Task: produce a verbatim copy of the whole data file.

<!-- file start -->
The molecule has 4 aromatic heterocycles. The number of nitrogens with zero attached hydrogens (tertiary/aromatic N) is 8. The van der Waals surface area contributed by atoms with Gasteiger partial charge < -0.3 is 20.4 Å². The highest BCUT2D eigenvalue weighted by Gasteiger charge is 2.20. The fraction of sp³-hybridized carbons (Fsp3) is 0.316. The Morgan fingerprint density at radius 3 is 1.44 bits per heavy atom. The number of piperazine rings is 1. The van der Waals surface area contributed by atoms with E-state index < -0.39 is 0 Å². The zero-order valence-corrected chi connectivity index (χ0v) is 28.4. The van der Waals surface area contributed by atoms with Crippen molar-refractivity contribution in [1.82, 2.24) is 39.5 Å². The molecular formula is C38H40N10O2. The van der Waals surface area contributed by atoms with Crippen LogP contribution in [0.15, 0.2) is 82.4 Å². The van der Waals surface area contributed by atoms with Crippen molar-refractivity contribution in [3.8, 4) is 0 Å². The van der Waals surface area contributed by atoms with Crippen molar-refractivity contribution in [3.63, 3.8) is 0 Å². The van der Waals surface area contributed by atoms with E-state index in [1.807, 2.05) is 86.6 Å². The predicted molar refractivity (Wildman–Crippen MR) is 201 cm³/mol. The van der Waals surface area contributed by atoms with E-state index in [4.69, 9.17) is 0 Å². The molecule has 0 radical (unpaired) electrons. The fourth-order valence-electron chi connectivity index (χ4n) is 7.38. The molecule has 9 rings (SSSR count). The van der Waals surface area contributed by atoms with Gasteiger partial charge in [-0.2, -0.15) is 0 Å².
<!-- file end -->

The molecule has 4 aromatic heterocycles. The number of nitrogens with zero attached hydrogens (tertiary/aromatic N) is 8. The van der Waals surface area contributed by atoms with Gasteiger partial charge < -0.3 is 20.4 Å². The highest BCUT2D eigenvalue weighted by Gasteiger charge is 2.20. The fraction of sp³-hybridized carbons (Fsp3) is 0.316. The Morgan fingerprint density at radius 3 is 1.44 bits per heavy atom. The number of piperazine rings is 1. The van der Waals surface area contributed by atoms with E-state index < -0.39 is 0 Å². The zero-order valence-corrected chi connectivity index (χ0v) is 28.4. The van der Waals surface area contributed by atoms with Crippen molar-refractivity contribution in [1.82, 2.24) is 39.5 Å². The molecular formula is C38H40N10O2. The van der Waals surface area contributed by atoms with Crippen LogP contribution in [0.15, 0.2) is 82.4 Å². The van der Waals surface area contributed by atoms with Crippen molar-refractivity contribution in [3.8, 4) is 0 Å². The van der Waals surface area contributed by atoms with Crippen molar-refractivity contribution in [3.63, 3.8) is 0 Å². The van der Waals surface area contributed by atoms with E-state index in [1.807, 2.05) is 86.6 Å². The predicted molar refractivity (Wildman–Crippen MR) is 201 cm³/mol. The van der Waals surface area contributed by atoms with E-state index in [4.69, 9.17) is 0 Å². The molecule has 0 radical (unpaired) electrons. The fourth-order valence-electron chi connectivity index (χ4n) is 7.38. The molecule has 9 rings (SSSR count). The van der Waals surface area contributed by atoms with Gasteiger partial charge in [-0.2, -0.15) is 0 Å².